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Outcast, Vol. 1 by Robert Kirkman & Paul Azaceta Review

Comics Reviews Robert Kirkman
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<i>Outcast</i>, Vol. 1 by Robert Kirkman & Paul Azaceta Review

Writer: by Robert Kirkman
Artist: Paul Azaceta
Publisher: Image/Skybound
Release Date: January 28, 2015

The first volume of writer Robert Kirkman and artist Paul Azaceta’s horror comic, Outcast, opens with the powerful, palpable sense that something has gone terribly wrong. A concerned mother looks toward her son, who’s exhibiting some very unusual behavior. Though he faces away from both her and the reader, it’s clear from the mother’s strained face and dreary color palette that what he’s hiding won’t be pleasant. And it’s not: along with ample blood, gristle and self-cannibalization, the child still maintains the uncanny look of innocence, which is far more disturbing within this contrast. A local man of the cloth appears on the scene, and makes it clear that this grisly scenario is something he’s seen before. From this harrowing opening emerges a striking narrative about demonic possession, guilt and strained relationships, familial and otherwise.

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Within the next six issues of this first volume, Kirkman and Azaceta slowly introduce their main characters: Kyle, a loner living in self-imposed isolation after committing an as-yet-unspecified act; and the aforementioned priest, Reverend Anderson, who’s made it his mission to investigate the subtle intrusion of demons into an idyllic small town. Kyle appears to harness an ability to harm and exorcise demons — though this skill’s origin remains a mystery. What transpires is a kind of low-key supernatural procedural, where Kyle’s tortured past looms large. A white-haired stranger also turns up in Anderson’s congregation, ramping up the menace through feigned sincerity and a mysterious sense of profound foreboding.

But the smaller, personal details behind Outcast truly flesh this story out: the banter between Kyle and his foster sister, Megan, who hopes to break his isolation, feels effortlessly natural, hitting just the right notes of familiarity and yearning. Reverend Anderson’s faith is balanced by his penchant for drunken card games and deceptive conversational candor. And while Megan’s husband Mark, a local cop, doesn’t receive much initial characterization, his explosive reaction upon encountering a stranger with a sordid connection to his wife speaks volumes about him within a handful of panels.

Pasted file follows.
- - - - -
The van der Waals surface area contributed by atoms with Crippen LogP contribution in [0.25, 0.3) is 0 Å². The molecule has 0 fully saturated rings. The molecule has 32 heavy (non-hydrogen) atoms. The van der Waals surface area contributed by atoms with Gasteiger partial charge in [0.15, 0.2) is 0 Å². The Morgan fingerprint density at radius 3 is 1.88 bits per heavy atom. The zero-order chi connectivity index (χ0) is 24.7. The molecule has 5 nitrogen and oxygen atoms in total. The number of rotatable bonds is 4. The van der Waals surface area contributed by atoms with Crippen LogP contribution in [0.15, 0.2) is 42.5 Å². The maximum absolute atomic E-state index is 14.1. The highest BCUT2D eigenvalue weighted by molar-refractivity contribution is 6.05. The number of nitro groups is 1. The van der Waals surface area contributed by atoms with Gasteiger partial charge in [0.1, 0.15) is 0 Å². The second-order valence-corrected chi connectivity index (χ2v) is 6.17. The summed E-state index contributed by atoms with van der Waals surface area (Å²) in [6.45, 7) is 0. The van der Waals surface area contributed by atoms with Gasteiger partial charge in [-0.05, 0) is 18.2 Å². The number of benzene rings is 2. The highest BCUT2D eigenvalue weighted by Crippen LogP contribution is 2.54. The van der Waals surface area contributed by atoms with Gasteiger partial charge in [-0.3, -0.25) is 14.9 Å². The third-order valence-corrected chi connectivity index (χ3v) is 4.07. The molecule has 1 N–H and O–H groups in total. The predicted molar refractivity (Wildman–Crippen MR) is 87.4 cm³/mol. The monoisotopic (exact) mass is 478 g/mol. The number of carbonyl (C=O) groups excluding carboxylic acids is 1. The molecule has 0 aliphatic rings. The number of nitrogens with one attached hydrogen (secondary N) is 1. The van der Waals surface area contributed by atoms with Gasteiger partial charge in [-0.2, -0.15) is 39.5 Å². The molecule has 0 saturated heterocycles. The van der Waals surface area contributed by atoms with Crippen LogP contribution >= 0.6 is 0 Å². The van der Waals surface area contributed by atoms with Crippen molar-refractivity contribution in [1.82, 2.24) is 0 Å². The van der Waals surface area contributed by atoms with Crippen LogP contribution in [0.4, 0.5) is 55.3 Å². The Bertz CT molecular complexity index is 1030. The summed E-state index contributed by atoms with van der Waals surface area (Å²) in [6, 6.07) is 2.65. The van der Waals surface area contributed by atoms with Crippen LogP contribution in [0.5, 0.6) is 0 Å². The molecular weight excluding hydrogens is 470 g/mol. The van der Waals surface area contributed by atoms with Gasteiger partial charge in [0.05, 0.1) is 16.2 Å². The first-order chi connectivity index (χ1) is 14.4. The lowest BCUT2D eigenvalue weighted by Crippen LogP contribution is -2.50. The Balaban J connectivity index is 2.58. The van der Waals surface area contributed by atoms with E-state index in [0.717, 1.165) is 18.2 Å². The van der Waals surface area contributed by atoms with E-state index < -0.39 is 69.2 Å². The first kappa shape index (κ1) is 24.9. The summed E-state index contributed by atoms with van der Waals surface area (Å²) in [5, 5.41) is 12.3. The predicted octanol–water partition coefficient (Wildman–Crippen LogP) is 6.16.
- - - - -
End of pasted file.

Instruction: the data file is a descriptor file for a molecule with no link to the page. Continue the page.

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The use of violence here can be unsettling: Azaceta’s artwork coveys the danger and brutality of the possessed, flailing, kicking and sneering. At times, the linework evokes the small-town menace of David Lapham’s Stray Bullets characters, where an innocuous face often cloaks the worst of impulses. He renders the body language of these characters with pinpoint precision, whether they’re awkwardly interacting with family or attempting to understand the rules of the supernatural entities they’ve encountered.

Though this volume sets Kyle upon something of a heroic journey, it also leaves plenty of questions unanswered. What leaves people open to possession? And why does Kyle’s ability to “heal” those afflicted by demons look a lot like beating people senseless? Is Kirkman positing a fairly traditional notion of Satan and God mired in an eternal struggle, or are Kyle’s abilities to harm demons rooted in something else entirely? It’s also unclear whether these demonic infestations are confined to Kyle’s rural town, or whether they’re erupting all over the world. Mind you, all of these questions seem less like plot holes and more like issues to be addressed in future volumes. For all of the density this first arc packs, it’s also the first puzzle piece of an expansive saga; for now, it’s quietly gripping, illuminating the most intimate moments of an epic war.

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